Behind the Scenes at the Daypop Search Engine

Daypop is a unique search engine, for a number of reasons. It’s primary focus is on weblogs, news sites and other sources for current events and breaking news — currently scouring more than 35,000 of these sources.

Daypop is also unique in that it’s operated and maintained by a single individual, Dan Chan. Dan’s development and devotion to Daypop is worthy of the highest praise. Even if other engines begin devoting more resources to weblog searching, Daypop should not be forgotten. Because Daypop is the work of one person, Dan can experiment, try “new things” (search options, lists, rankings), and tweak the engine in a matter of hours if not minutes.

Dan graciously took time out of his busy schedule to chat with me via email about Daypop. Here’s part one of a two part interview.

Can you share some of Daypop’s history? For example, when did you start it and why?

During the 2000 Presidential Elections I was keeping up with the news from Hong Kong (where I was staying at the time) and writing in my blog. I wanted to know what other people thought of the elections and I realized there wasn’t any way of searching for current events. All the search engines at the time were on a two-month cycle for each crawl of the web. They were missing out on a huge amount of dynamic content, all the sites that I call the Living Web.

I wanted to read news articles about the elections, to expand my reading beyond Salon, but most importantly I wanted to get all the different viewpoints on the elections. What better way to get opinions that to search blogs?

That was like a Eureka moment for me when I realized there was this huge void — no one was offering a simple Google-like service to search highly dynamic sites. Someone had to fill that void. In April or May of 2001 I started working on it, almost full-time, and I launched at the end of August 2001.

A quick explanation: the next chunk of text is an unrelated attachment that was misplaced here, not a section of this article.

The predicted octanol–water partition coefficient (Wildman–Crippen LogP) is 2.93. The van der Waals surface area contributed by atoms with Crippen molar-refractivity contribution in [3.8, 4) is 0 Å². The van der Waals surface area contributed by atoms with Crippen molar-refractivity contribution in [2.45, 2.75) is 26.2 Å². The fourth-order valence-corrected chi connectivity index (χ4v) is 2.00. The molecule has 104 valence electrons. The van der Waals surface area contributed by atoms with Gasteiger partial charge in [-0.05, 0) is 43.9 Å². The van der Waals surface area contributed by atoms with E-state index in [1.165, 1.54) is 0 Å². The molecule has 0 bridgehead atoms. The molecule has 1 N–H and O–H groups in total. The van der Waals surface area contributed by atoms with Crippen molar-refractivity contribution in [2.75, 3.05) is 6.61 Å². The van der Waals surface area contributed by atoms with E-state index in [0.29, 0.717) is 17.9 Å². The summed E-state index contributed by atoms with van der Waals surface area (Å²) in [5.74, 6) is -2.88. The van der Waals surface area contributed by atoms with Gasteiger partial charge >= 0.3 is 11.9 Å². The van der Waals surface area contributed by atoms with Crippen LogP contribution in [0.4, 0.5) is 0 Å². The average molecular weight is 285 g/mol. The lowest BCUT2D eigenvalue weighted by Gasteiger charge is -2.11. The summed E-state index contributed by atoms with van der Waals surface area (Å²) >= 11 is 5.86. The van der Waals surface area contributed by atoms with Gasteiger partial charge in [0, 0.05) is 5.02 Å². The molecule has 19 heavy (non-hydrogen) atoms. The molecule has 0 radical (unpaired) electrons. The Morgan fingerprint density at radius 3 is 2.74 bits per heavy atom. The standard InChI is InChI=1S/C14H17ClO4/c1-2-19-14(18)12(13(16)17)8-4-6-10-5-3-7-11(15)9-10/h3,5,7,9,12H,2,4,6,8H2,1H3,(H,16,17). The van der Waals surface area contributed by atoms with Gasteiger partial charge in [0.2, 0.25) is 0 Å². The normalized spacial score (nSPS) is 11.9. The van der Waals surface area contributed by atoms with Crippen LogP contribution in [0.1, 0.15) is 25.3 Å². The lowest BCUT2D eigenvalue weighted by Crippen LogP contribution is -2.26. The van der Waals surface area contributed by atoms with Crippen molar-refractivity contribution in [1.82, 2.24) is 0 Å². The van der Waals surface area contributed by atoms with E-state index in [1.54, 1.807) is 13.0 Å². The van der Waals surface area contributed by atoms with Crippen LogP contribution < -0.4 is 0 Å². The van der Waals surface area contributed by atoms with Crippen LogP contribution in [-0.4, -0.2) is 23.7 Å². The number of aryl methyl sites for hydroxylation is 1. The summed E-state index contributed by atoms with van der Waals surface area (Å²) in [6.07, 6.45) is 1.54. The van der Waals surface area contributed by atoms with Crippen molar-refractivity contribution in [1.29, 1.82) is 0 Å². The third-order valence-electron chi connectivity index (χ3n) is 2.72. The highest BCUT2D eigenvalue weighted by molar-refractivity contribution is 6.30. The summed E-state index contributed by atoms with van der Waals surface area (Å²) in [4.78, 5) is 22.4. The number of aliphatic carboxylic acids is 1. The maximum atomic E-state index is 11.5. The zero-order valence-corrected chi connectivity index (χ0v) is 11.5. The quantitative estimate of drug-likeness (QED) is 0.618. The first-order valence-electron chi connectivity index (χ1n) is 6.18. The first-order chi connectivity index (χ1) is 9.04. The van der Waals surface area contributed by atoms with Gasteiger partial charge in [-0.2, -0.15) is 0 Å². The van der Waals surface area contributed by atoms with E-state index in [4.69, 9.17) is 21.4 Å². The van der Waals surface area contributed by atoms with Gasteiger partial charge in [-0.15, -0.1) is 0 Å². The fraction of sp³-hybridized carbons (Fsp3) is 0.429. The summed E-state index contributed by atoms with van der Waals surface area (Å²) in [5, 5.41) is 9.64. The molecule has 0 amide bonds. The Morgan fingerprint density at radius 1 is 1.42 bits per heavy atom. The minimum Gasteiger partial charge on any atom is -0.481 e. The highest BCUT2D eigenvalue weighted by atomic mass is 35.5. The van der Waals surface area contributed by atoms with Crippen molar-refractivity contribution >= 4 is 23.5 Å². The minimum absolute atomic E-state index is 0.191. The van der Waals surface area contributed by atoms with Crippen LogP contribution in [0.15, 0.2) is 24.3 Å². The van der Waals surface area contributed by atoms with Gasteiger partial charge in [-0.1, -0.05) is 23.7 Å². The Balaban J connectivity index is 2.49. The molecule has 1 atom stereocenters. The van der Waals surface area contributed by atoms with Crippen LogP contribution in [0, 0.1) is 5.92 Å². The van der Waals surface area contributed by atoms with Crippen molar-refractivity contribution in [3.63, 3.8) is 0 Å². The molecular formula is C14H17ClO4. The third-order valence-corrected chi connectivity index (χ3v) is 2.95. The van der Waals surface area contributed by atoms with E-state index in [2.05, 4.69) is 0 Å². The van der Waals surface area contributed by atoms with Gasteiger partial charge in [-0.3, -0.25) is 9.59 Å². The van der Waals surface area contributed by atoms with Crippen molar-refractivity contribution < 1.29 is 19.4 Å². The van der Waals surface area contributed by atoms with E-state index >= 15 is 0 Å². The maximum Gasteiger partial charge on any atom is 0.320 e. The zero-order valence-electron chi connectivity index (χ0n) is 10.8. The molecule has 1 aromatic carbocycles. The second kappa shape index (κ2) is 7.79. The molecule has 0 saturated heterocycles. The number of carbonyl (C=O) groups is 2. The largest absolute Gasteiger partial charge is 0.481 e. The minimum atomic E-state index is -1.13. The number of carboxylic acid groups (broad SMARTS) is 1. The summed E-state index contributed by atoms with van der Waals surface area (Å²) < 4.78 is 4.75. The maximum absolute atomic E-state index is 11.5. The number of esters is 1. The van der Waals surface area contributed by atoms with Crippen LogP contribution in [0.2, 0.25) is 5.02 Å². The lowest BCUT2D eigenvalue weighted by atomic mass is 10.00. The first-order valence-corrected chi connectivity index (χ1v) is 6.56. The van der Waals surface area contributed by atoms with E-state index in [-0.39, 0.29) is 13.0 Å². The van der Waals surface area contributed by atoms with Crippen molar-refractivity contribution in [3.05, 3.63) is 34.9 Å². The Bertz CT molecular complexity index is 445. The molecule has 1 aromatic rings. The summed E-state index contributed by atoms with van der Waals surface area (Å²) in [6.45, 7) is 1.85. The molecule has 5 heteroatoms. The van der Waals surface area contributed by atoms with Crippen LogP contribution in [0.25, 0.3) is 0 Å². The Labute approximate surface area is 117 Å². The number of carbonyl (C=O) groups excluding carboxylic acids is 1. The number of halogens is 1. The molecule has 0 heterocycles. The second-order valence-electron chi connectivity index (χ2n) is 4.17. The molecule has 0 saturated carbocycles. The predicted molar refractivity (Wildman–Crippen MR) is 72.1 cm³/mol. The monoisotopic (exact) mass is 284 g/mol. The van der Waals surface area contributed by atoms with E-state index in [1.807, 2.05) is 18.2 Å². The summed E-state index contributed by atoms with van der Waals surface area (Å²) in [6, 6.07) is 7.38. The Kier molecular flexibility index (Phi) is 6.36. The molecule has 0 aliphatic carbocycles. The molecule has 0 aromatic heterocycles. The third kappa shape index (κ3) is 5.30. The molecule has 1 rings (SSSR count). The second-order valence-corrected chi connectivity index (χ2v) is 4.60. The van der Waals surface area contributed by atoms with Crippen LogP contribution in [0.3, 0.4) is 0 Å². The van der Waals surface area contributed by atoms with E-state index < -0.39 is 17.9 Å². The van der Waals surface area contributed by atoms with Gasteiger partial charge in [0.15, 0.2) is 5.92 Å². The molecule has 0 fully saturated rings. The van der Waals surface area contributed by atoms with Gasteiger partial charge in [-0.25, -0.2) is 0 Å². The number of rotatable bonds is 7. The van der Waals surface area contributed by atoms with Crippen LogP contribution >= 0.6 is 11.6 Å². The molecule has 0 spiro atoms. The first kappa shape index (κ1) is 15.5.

What are Daypop’s current numbers in terms of sources, hits, and so on?

There are about 1000 news sources from around the world and about 19,000 weblogs. All the feeds from NewsIsFree as well as the weblog RSS that Blogstreet tracks are also indexed. I believe NewsIsFree has about 5,000 feeds and Blogstreet tracks about 9,000 feeds. Daypop gets about 50,000 page views a day.

You’re one person running a very well-known web tool. Is Daypop your only job? How much time do you put into running it?

I stopped working on Daypop during the weekdays around the beginning of 2002. It’s mostly a weekend thing for me now. I’m actually a video game programmer and I’m currently working on a project for a home console system. The last game I worked on was Crash Team Racing for the Playstation.

Is funding an issue? I noticed that you ask for donations?

I’ve put up a lot of money (in addition to all the time) to keep Daypop running. The cost of the line is just a part of it. The cost of the equipment is also a major factor. The little advertising Daypop has had plus all the donations don’t even add up to the cost of the equipment. But I consider the server my donation to Daypop and I’d be happy if just going forward I could break even.